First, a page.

Intellectual complacency

Just as we have minimum recommended dosages of vitamins and minutes of exercise for maintaining physical health, we should understand that we also have to be rigorous about the minimum dose of deliberate learning that will maintain our economic health.

Those who do not keep learning will be left behind, stuck in a job, or unemployed.

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@gra_maa136

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The 5-Hour Rule

The most successful, busy people in the world dedicate at least 5 hours a week to deliberate learning.

The 5-Hour Rule is the most critical practice we can all adopt for long-term career success. However, almost no-one takes it as seriously as they should.

The Simple Math 

It takes about 6,400 hours of class time and studying to get a 4-year degree. Assume that it takes you only 5,000 hours to master your field.

While you are happy that you've prepared for your profession, the knowledge you've learned is fast becoming outdated. We can safely assume that in 10 years, 50% of the facts in the field would be outdated. This means that for you, just to keep up in your current field, you'd need to learn 5 hours per week, 50 weeks a year.

When we consider the future of work, there are two trends we should keep a note of. They are:

  1. Half-life of knowledge
  2. Law of increasing learning

The rate at which knowledge is becoming outdated is predictable and growing exponentially. For example:

  • Two surgeons found that half of the facts in surgery become false every 45 years.
  • In the 1980s, bacon, butter, and eggs were three of the worst foods you could eat for your heart. Now, many argue they are healthy.
  • Artificial intelligence, app development, social media management, YouTube content creation, and online course creation barely existed fifteen years ago.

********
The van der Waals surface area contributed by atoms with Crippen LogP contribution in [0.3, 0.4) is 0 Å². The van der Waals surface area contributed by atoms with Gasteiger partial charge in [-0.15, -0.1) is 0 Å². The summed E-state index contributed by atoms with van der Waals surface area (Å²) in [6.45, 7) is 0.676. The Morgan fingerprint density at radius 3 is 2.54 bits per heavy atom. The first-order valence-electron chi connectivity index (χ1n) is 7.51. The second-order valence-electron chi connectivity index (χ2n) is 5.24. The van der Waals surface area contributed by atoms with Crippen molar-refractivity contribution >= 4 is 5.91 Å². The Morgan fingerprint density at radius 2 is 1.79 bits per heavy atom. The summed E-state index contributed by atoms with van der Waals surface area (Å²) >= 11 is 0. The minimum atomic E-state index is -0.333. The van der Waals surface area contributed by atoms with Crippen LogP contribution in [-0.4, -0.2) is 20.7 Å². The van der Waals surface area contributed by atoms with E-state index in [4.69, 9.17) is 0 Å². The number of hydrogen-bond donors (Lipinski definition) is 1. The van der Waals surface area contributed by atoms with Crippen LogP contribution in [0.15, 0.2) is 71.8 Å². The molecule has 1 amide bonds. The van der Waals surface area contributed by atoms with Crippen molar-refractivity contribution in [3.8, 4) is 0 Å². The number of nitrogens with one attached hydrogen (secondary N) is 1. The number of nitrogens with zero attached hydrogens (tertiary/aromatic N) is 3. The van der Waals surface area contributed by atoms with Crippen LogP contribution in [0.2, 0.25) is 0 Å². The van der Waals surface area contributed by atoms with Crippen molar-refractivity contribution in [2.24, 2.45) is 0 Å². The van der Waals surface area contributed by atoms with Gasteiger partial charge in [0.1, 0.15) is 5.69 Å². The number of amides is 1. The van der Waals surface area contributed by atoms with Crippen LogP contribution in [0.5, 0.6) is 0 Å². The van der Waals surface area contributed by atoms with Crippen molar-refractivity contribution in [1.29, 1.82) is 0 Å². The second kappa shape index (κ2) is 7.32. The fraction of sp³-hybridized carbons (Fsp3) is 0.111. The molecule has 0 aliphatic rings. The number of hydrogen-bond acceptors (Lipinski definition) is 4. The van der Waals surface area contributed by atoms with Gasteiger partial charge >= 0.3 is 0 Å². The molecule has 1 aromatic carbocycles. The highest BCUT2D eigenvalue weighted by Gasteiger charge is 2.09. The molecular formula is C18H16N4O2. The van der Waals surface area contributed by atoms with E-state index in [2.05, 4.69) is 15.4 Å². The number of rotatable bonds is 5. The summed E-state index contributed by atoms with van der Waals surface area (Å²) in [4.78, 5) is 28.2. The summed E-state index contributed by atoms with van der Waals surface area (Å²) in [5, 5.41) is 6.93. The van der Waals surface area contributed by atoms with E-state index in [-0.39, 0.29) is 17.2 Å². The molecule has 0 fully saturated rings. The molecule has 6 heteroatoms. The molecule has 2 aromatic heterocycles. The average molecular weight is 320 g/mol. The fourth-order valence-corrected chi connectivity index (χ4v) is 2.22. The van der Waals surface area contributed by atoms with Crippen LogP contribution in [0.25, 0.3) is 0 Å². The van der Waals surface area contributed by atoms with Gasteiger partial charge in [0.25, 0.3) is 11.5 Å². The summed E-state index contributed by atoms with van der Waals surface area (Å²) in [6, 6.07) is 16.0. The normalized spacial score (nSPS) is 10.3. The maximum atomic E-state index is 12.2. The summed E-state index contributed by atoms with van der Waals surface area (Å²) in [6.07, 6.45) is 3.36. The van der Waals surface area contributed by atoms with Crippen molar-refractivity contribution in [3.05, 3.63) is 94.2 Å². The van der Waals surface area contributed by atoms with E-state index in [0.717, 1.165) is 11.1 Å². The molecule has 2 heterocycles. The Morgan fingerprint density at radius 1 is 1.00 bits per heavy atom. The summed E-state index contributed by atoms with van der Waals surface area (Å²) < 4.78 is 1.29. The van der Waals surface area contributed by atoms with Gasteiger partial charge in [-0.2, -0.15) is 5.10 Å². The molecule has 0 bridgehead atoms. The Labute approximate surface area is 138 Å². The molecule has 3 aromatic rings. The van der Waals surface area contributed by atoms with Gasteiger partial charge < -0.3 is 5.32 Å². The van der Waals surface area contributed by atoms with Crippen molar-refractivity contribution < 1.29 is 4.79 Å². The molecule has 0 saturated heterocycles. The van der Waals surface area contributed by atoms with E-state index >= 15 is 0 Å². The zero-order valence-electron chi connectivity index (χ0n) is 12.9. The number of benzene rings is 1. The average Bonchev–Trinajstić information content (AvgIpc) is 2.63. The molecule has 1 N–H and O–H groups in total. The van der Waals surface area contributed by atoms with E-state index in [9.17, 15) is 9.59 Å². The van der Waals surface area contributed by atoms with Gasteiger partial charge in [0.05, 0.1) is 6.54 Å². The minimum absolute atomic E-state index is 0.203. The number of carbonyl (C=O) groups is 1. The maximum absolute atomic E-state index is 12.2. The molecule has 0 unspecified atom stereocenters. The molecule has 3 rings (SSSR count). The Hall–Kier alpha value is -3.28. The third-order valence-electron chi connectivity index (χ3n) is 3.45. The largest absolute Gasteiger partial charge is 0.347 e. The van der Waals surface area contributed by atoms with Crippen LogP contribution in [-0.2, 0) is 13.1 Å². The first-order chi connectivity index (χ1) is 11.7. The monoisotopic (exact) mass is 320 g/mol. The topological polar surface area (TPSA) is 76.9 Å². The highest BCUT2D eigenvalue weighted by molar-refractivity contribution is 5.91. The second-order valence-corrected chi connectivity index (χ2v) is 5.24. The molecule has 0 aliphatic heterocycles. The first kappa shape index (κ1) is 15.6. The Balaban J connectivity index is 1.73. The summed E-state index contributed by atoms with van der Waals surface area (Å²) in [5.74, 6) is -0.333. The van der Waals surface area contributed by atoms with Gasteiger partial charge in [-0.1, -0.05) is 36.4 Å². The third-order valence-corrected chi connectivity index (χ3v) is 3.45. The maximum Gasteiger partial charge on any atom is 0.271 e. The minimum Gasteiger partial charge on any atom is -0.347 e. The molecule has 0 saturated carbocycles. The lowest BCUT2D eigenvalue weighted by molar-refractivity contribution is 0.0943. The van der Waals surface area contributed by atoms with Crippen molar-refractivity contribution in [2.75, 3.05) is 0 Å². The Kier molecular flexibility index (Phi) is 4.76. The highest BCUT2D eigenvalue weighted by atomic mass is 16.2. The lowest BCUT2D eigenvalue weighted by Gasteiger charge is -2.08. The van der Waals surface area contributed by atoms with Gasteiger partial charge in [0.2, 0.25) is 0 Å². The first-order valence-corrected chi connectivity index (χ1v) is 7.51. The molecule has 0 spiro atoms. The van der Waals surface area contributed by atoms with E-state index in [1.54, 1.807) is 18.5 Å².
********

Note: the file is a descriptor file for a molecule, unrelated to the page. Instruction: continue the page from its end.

• Entrepreneurship classes taught to spend hundreds of hours creating in-depth, heavily researched business plans. Now, they are taught NOT to do business plans, but to focus on talking to customers and using lean startup principles.
  • We forget nearly everything we are exposed to over time without reinforcement.

Informal learning outside of traditional institutions accounts for 70 to 90 percent of all learning.

If other people are learning more, then you have to learn just as much to stay relevant. If you don't, you will fall behind. If you are in your current job, you might not even realize how far you're falling behind. It might only become apparent if you try to transition to a new field or re-enter the market after a break.

You might not think you have five extra hours in the week, but you do. The simplest way is to stack learning on top of your current schedule. Areas where you can leverage double-time every day:

  • Driving to and from work
  • Exercise
  • Socializing (friends can learn together and talk about it)
  • Eating and food prep
  • Doing housework or yard work.

With smartphones and the explosion of videos, podcasts, and audiobooks, you can learn while you do other things throughout your day.

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RELATED IDEAS

The Half-Life of Facts

Facts decay over time. And the time it takes to disprove or replace half of it can be predicted.

Data in medicine become half as relevant in 2-3 years. For exact sciences, 2-4 years.

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IDEAS

Becoming Reasonably Good
There is a difference between becoming an expert vs becoming reasonably good at something:  An expert means reaching the lop level in one's field. Being reasonably good at something means you have moved from 'grossly incompetent,' and can now handle that activity reasonably well. If your goal is to have a reasonable understanding of some field, you can achieve your learning goal in 20 hours.
The five-hour rule

No matter how busy successful people are, they always spend at least an hour a day (thus five hours a week) learning or practicing. And they do this across their entire career.

Barack Obama is far from the only leader to credit his success to reading. Bill Gates, Warren Buffett, Oprah Winfrey, Elon Musk, Mark Cuban and Jack Ma are all voracious readers. 

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